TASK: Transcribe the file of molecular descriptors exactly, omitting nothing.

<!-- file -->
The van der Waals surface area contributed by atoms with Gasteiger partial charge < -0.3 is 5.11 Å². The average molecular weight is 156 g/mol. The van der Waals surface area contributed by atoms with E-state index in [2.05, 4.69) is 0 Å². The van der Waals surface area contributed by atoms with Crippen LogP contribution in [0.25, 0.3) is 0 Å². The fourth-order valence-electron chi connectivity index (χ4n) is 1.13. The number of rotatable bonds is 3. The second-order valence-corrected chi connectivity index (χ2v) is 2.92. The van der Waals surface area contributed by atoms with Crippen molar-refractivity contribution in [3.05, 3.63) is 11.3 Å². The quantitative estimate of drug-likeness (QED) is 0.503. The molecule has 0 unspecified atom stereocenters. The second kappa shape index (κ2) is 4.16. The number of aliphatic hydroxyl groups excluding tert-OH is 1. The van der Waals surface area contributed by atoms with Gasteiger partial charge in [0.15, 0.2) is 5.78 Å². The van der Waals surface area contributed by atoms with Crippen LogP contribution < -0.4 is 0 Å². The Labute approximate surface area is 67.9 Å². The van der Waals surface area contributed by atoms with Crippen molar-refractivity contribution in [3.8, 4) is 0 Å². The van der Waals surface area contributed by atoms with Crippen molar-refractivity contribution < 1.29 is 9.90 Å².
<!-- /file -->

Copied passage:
The van der Waals surface area contributed by atoms with Gasteiger partial charge < -0.3 is 5.11 Å². The average molecular weight is 156 g/mol. The van der Waals surface area contributed by atoms with E-state index in [2.05, 4.69) is 0 Å². The van der Waals surface area contributed by atoms with Crippen LogP contribution in [0.25, 0.3) is 0 Å². The fourth-order valence-electron chi connectivity index (χ4n) is 1.13. The number of rotatable bonds is 3. The second-order valence-corrected chi connectivity index (χ2v) is 2.92. The van der Waals surface area contributed by atoms with Crippen molar-refractivity contribution in [3.05, 3.63) is 11.3 Å². The quantitative estimate of drug-likeness (QED) is 0.503. The molecule has 0 unspecified atom stereocenters. The second kappa shape index (κ2) is 4.16. The number of aliphatic hydroxyl groups excluding tert-OH is 1. The van der Waals surface area contributed by atoms with Gasteiger partial charge in [0.15, 0.2) is 5.78 Å². The van der Waals surface area contributed by atoms with Crippen LogP contribution < -0.4 is 0 Å². The Labute approximate surface area is 67.9 Å². The van der Waals surface area contributed by atoms with Crippen molar-refractivity contribution in [3.8, 4) is 0 Å². The van der Waals surface area contributed by atoms with Crippen molar-refractivity contribution < 1.29 is 9.90 Å².